Going Green in Your Community


(Family Features) Preserving your community for future generations can take many forms. It might mean volunteering with local organizations and participating in community improvement initiatives. Taking steps to protect the environment is another critical way to ensure your community remains safe and livable for generations to come.

These ideas show that going green can be as simple as making small modifications to everyday actions you already take.

Donating Unwanted Goods
Landfills are overflowing with items that still have plenty of useful life. Often, those discarded items could be repurposed to provide an affordable option to those who can’t afford new, full-price versions. Before loading up your trash can, consider donating things like household goods and clothing that could still serve a purpose. Numerous organizations accept gently used goods that they either distribute directly to those in need or sell to the general public, with proceeds benefiting a specific cause or population. Look into the options in your area to find the best fit for items you have that can be donated.

Rethinking Transportation
Pollution from transportation accounts for 29% of the United States’ emissions, according to the Environmental Protection Agency (EPA). That’s a higher percentage than any other category measured by the EPA. Carpooling, public transportation and even carefully planning your route are ways you can take personal accountability to help reduce the problem.

Another way to improve transportation emissions is by talking to your school district about its school bus choices. Diesel school buses are not only expensive to operate, but they are harmful to children’s health, the community and the climate, according to data compiled by the Propane Education & Research Council. Conversely, propane reduces harmful emissions that impact student health and air quality in the community. By advocating for your district to convert to a more environmentally friendly transportation option, such as propane, you can help further reduce harmful emissions in your community.

Find more information about propane-powered buses at BetterOurBuses.com.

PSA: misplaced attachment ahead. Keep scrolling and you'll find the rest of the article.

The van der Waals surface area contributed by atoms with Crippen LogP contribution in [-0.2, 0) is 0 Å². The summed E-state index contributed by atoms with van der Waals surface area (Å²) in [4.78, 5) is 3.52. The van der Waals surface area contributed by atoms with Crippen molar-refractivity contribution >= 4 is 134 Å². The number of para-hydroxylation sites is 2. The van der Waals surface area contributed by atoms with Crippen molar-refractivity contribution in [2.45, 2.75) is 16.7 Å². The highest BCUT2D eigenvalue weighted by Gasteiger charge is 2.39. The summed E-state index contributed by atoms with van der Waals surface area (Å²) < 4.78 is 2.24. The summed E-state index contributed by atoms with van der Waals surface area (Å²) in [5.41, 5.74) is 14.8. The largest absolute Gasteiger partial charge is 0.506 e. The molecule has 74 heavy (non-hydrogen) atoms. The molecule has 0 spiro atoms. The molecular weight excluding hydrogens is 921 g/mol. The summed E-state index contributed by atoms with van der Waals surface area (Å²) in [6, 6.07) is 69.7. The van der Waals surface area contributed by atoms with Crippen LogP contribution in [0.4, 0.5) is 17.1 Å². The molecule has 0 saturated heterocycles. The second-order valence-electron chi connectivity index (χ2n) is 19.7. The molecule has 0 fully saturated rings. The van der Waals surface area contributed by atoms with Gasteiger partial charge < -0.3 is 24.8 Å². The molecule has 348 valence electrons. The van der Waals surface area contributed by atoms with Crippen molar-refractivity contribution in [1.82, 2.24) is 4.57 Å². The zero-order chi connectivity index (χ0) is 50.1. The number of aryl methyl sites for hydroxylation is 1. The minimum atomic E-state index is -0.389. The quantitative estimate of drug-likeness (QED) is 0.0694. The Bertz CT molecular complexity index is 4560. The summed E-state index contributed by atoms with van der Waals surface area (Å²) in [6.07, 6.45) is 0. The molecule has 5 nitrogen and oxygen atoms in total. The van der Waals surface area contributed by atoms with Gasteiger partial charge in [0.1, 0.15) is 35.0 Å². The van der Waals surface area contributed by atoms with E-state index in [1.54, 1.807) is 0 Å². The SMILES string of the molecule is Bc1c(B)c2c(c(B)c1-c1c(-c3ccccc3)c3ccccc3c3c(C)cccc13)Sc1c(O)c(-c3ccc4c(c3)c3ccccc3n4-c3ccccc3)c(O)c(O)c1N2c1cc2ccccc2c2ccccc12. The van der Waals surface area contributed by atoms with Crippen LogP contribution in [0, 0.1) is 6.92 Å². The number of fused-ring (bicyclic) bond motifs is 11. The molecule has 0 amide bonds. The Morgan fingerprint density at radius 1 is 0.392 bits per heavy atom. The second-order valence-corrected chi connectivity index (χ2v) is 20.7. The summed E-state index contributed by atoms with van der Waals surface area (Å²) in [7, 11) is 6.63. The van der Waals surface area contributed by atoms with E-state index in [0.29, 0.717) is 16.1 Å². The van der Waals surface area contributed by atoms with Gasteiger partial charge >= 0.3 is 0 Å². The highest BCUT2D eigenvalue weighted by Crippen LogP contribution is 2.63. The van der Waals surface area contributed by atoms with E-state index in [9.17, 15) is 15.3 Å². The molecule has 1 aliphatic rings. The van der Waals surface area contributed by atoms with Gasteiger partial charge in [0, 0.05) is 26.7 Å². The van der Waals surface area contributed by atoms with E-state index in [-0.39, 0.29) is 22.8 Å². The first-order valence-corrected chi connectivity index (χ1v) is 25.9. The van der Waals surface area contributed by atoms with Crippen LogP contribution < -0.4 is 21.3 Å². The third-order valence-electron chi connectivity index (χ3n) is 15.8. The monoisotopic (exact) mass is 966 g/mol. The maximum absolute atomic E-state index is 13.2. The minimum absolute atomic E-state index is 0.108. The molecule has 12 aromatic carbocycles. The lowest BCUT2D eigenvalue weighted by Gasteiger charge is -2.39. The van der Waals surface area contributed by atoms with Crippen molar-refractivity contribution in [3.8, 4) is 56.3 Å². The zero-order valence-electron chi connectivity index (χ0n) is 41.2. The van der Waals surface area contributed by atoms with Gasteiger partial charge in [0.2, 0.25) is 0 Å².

Recycling and Composting
Another way to reduce landfill waste is recycling and composting. Many of the items you throw away can be recycled into all-new materials. For example, recycled plastic can be used in a wide range of products, from sleeping bags and backpacks to dishes and reusable water bottles. Food waste represents a large share of landfills, too. Eventually it will biodegrade, but composting what you can at home gives you nutrient-rich material you can use to support your garden or lawn with healthier soil and less need for pesticides.

Cleaning with Natural Products
Keeping your home clean takes more than a little elbow grease, but the harsh chemicals found in many household cleaners are actually quite damaging. The chemicals can be poisonous or contain allergens that negatively impact your home’s air quality. Natural cleaners are often more cost-efficient, so you can enjoy cleaner air and minimize your impact on the environment.

Taking Advantage of Natural Light
If you’re in the habit of flipping on a light switch as you walk in a room, next time pause and consider whether you really need additional light. During daylight hours, many rooms offer more than enough natural light. Sunlight can also help warm spaces naturally when it’s cool outdoors, so throw open the curtains and let those warm, bright rays shine. If you do need additional light, consider relying on task lighting to illuminate your project rather than an overhead light that consumes more electricity.

Benefits of Propane School Buses

Over the last several decades, there have been many advances in student transportation. However, one area that could still use improvement is the number of students who ride to school on diesel buses that pollute the air. Today, there are two meaningful energy choices for clean student transportation: propane and electric. While both can achieve clean transportation, propane buses cost one-third the price of electric, allowing districts to replace their aging diesel fleet faster.

As an affordable, available and clean energy source, propane buses make practical sense. The buses reduce harmful emissions by 96% compared to diesel. They can also meet school districts’ needs with a range of up to 400 miles and the resiliency to continue operating across all terrains and in any weather. In fact, more than 1,000 school districts have already made the switch. Every day, 1.3 million children ride to school in 22,000 propane school buses across the country.

In 2022, the EPA introduced the Clean School Bus Program, which provides $5 billion over five years (2022-26) to replace existing diesel school buses with zero-emission and low-emission models.

Through three rounds of funding, the EPA program has allocated more than $2.8 billion for 8,427 electric school buses and 440 low-emissions propane buses. However, for the same amount of money that was distributed for the electric buses (about $2.77 billion), the program could have helped fund as many as 92,635 propane buses, assuming each propane bus received the $30,000 incentive.

When considering full lifecycle emissions, replacing 92,635 diesel buses with propane buses would have reduced harmful nitrogen oxide (NOx) emissions by 24,664 metric tons over the three years the program has funded buses. By comparison, replacing just 8,427 diesel buses with electric buses will reduce NOx emissions by just 2,379 metric tons over the three years.